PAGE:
Category Archives: Old Ordinance

The old military rifles

Rifle, weapons, old ordinance

THE FACTORY OF ARMS ARMY OF TERNI (ITALY)

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The author of these notes, not Terni, believes that in order to better appreciate the effort that since 1993, the association is doing to see built and opened to the public the Museum of Arms, we should put the same museum in the context of the story is Factory d’Armi that the former Army of the city of Terni, if such factory was built. This is a short documentary and photographic chronicle of what has been said. I thank the members Sandro Patumi, Giovanni Piana and Gianluca Albonetti for the photographic contribution offered to the Association.

Terni of Italy, Armi's factory, weapons

 FROM 1875 TO 1919

Shortly after Unification of Italy (1862), there was talk of setting up a national armory a Terni, Terni in what was considered a strategic city for its location at the center of Italy and the richness of the waters that surrounded it: the proposal was opposed by the nearby Papal State and postponed indefinitely. The proposal was repeated and, in 1869, dr. Peter Masters, Director of Statistics at the Ministry of Industry and Commerce wrote on an “Italian Economy” …

In 1872 the Marquis Luigi Campofregoso, executor of the studies and the installation of the new plant, in his writing – The extraordinary importance of military and industrial Val Terni – concluded: “… I highly recommend this location ternana the attention of the Minister of War, General Commission for the defense of the State, the big capitalists and enterprising of all men. ” On March 19, 1874 issued the Royal Decree authorizing the expenditure for the construction of a factory in Terni d’Armi. Became to keep in mind that there was already one in Terni steelworks called “La Ferriera” and that, almost simultaneously with the proposed construction of the factory d’Armi, the Navy proposed and obtained the institution, always at Terni, a steel mill for the production of steel, construction breastplates and blanks cannon opened by King Umberto I ° in July of 1887.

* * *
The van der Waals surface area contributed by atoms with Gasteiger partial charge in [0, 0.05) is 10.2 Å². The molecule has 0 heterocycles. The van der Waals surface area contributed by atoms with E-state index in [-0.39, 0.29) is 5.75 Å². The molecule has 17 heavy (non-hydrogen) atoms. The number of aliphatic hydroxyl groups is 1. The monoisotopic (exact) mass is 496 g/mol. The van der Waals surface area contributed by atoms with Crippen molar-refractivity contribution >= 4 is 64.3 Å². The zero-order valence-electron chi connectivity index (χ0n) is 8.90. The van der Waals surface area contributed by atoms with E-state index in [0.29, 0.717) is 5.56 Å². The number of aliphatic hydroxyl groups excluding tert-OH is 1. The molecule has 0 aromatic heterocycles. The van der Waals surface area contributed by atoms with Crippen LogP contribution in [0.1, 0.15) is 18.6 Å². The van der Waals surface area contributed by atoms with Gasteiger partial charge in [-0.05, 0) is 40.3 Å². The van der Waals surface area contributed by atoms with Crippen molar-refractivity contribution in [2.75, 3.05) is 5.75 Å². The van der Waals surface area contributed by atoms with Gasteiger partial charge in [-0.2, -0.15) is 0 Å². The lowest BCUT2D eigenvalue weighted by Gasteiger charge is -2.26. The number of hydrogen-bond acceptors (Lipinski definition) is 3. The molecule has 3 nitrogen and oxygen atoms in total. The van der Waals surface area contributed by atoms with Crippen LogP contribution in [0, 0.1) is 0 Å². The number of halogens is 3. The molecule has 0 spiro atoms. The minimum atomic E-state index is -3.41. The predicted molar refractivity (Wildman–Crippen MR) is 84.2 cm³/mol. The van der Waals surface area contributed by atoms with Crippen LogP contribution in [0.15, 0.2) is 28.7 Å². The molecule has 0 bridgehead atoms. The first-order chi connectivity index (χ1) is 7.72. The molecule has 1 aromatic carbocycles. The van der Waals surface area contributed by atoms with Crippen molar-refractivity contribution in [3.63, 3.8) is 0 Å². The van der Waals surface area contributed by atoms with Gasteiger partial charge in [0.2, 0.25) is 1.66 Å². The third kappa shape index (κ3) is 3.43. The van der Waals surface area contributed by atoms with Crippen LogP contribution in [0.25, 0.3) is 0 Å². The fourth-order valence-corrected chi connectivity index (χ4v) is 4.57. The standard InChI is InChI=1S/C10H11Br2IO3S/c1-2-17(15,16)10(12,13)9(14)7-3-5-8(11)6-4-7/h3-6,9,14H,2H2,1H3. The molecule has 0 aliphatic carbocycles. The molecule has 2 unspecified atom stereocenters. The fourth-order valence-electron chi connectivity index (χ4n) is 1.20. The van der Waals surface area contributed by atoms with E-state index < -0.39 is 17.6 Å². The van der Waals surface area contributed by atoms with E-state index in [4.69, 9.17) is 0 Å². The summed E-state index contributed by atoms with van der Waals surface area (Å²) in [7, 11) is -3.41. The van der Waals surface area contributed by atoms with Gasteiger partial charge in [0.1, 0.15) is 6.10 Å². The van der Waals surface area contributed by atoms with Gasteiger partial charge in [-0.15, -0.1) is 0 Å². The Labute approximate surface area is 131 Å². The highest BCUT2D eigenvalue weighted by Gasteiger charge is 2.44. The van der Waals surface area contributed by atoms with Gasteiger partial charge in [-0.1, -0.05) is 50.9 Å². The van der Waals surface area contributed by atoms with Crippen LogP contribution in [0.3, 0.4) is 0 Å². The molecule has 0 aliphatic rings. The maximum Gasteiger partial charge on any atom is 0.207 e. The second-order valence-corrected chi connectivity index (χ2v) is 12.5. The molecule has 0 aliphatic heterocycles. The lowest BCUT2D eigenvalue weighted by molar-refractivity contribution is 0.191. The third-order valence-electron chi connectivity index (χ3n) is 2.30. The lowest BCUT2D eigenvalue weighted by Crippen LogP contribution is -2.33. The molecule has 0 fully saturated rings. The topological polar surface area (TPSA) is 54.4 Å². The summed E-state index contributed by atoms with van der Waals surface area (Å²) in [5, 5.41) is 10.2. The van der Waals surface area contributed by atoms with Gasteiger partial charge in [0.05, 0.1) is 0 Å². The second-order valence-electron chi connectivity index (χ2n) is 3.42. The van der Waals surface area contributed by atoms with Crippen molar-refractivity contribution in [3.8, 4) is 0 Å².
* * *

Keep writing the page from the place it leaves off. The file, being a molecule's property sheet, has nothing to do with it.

The factory occupied lots granted free of charge to the State by the city of Terni, to the east of the city, on the road that leads to the Nera Valley and along the avenue entitled subsequently to Benedetto Brin. The factory was opened in 1880 and consisted of a main building and laboratories generally constructed to the building; was created a shooting range of 200 meters for the testing of weapons.

The energy was driving more than 1000 horses that came from the turbines to the main shafts of all the plants and that, longitudinally through the laboratories, the distributed sub-trees and their references. The workers came in large part from Turin, Brescia and Torre Annunziata and began to work on the Vetterli rifle mod. 1870 at a rate of 25 rifles per hour. In 1891, it was designed rifle mod. 91 cal. 6.5: the Director of the Commission were part of the Factory of Turin d’Armi col. Alessandro Olioli – Fasola, Captain Giuseppe Vitali and foreman Salvatore Carcano. The construction of the new rifle was entrusted to the Factory d’Armi of Terni.

In March of 1918 the workers were 7,172, of which over 3,000 women with two shifts of 12 hours.

FROM 1919 TO 1946

Between 1919 and 1921, due to lack of orders, the activity of the plant decreased to the limit of paralysis which was overcome by the restoration of parts d’arma and with various studies and transformation that allowed the full recovery of the plant, and between 1935 and 1940, the machinery was almost entirely renovated. In Piazza Cornelius Tacitus, in 1935, instead of the war memorial moved the entrance to the public gardens, was built the fountain “pen and ink” as it is now dubbed.

Armi's factory, Weapons